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Gormenghast (1950), the second novel in Mervyn Peake’s classic fantasy trilogy, opens with seven-year-old Titus Groan, the 77th Earl of Gormenghast, already conflicted by rebellious desires to be free from the meaningless ritual and dry duty of the castle and from his role as its figurehead. The novel depicts his maturing into a sensitive and self-aware young man scarred by violence, seasoned by loss, and attracted by the world outside. Into that plot Peake weaves the career of the amoral ex-kitchen boy Steerpike, scheming his way ever deeper into the heart of Gormenghast. And for comic relief, Peake spends (almost too) much time with Professor Bellgrove, his bachelor colleagues, and Irma Prunesquallor, who wants a husband.
There are many memorable set pieces in the novel, like the moment when Titus and his sister Fuchsia discover that they love each other, the “Bachelorette” soiree at the Prunesquallors, the demise of an anile headmaster, the game of marbles in the Lichen Fort, the tracking of a satanic outlaw, the aborted ceremony of the Bright Carvings, the encounter with the wild Thing in the forest cave, the Biblical flooding of the castle, and the schoolboy game featuring a classroom window 100 feet above the ground, a giant plane tree, a pair of polished floor boards, and a gauntlet of slingshots.
Reader Robert Whitfield’s narrator is clear, refined, and sympathetic, and his character voices varied and on target (especially Dr. Prunesquallor, Irma, Bellgrove, Barquentine, Steerpike, and Flay). But his Fuchsia needs more raw passion and less nasal whine and his Countess Gertrude more gravitas and less dowager quaver. And there is an odd glitch whereby about twenty times during the course of the book Whitfield’s sentences jarringly repeat.
Gormenghast resembles Titus Groan, the first novel in the trilogy. Both novels are set in a vividly realized castle world populated by grotesque denizens. Both intoxicate the reader with rich language, baroque detail, painterly description, and blended humor and pathos. Both leave images etched upon the mind’s eye. Both feature long passages of conversation or description punctuated by unpredictable scenes of suspenseful action. Both express themes about the primacy of passion and imagination over reason and calculation and the comforting and stultifying influence of tradition on human lives. Although both novels are “fantasies of manners,” however, Gormenghast is also a romantic comedy, a British school story, a gothic thriller, and a bildungsroman. And it highlights new themes: the conflict between duty and freedom and the transformations, wonders, and absurdities of love and aging.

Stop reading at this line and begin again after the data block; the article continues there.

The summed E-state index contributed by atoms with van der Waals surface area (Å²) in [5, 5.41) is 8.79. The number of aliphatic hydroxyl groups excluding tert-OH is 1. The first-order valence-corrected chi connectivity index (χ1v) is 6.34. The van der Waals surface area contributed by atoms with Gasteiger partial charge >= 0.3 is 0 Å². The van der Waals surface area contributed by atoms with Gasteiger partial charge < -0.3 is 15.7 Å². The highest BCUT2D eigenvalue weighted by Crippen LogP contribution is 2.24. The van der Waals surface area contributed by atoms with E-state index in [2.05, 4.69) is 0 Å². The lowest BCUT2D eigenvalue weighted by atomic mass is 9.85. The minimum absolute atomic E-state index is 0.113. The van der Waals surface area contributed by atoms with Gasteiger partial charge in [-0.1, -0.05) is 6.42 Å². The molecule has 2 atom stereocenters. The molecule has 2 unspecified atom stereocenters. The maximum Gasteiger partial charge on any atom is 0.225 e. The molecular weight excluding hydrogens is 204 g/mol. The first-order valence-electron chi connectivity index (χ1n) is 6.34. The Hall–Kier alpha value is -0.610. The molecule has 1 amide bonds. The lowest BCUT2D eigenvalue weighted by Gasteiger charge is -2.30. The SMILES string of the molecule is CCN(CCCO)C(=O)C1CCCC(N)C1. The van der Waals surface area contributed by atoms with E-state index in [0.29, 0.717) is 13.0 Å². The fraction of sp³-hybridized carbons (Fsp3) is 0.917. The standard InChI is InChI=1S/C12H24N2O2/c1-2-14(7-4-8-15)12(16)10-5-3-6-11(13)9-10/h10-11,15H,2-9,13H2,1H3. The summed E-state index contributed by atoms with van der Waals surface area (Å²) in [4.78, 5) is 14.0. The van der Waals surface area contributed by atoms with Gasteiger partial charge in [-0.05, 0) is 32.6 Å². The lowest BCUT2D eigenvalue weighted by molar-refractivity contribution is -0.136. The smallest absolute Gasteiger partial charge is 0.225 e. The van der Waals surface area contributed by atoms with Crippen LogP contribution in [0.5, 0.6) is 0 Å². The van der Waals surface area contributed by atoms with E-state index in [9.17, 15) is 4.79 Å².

Finally, Gormenghast, like Titus Groan, is a unique masterpiece that offers a satisfying conclusion to the story arc of the first two novels that perhaps renders the third book, Titus Alone, unnecessary.
6 of 6 people found this review helpful
I was enthralled by this second book in the trilogy. A lot more happens in this book than in the first, Titus Groan, but the rich detail is still there. The amount of description in this book does not make it in any way boring, because the pace is varied in a masterful way - a long passage may culminate in a sudden moment of laugh-out-loud humor, or the death of a major character can occur in a couple of lines. The reading is beautifully done and the voices of the characters sound just right. I'm hooked.
8 of 9 people found this review helpful
Another great, atmospheric, other-worldly Gormenghast book. It is a continuation of the story threads in the first book and as I suspect no-one will read this book without reading the first, I feel I can review this book by saying that if you enjoyed the strange characters, the dry, black humour and the evil machinations of Vol. 1 then you will definitely enjoy this book as it is as brilliant as the first outing. Excellently narrated.
4 of 4 people found this review helpful
I have really enjoyed listening the whole trilogy, not only for the story, but for all different voices the narrator uses. I particularly like the voices of Fuschia and the twins, the story is a little complicated in places, (particularly when I am listening to it whilst doing something else!) So the different voices really help to keep track of what's going on.
1 of 1 people found this review helpful